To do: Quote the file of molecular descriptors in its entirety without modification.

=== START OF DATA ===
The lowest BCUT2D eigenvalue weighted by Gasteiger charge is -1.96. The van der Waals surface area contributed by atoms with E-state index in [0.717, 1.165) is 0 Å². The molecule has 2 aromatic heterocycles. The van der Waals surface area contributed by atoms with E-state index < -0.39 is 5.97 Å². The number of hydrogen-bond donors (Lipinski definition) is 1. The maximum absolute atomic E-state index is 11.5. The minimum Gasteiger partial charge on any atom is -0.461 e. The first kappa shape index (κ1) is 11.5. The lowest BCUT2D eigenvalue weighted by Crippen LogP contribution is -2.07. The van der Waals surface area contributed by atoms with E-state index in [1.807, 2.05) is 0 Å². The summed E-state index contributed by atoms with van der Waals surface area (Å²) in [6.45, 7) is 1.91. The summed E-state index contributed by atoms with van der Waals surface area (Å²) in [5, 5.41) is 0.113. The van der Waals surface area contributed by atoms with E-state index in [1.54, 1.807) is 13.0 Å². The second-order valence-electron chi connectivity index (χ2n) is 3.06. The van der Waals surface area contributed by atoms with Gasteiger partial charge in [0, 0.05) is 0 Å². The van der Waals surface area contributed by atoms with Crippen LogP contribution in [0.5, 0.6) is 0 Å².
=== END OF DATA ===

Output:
The lowest BCUT2D eigenvalue weighted by Gasteiger charge is -1.96. The van der Waals surface area contributed by atoms with E-state index in [0.717, 1.165) is 0 Å². The molecule has 2 aromatic heterocycles. The van der Waals surface area contributed by atoms with E-state index < -0.39 is 5.97 Å². The number of hydrogen-bond donors (Lipinski definition) is 1. The maximum absolute atomic E-state index is 11.5. The minimum Gasteiger partial charge on any atom is -0.461 e. The first kappa shape index (κ1) is 11.5. The lowest BCUT2D eigenvalue weighted by Crippen LogP contribution is -2.07. The van der Waals surface area contributed by atoms with E-state index in [1.807, 2.05) is 0 Å². The summed E-state index contributed by atoms with van der Waals surface area (Å²) in [6.45, 7) is 1.91. The summed E-state index contributed by atoms with van der Waals surface area (Å²) in [5, 5.41) is 0.113. The van der Waals surface area contributed by atoms with E-state index in [1.54, 1.807) is 13.0 Å². The second-order valence-electron chi connectivity index (χ2n) is 3.06. The van der Waals surface area contributed by atoms with Gasteiger partial charge in [0, 0.05) is 0 Å². The van der Waals surface area contributed by atoms with Crippen LogP contribution in [0.5, 0.6) is 0 Å².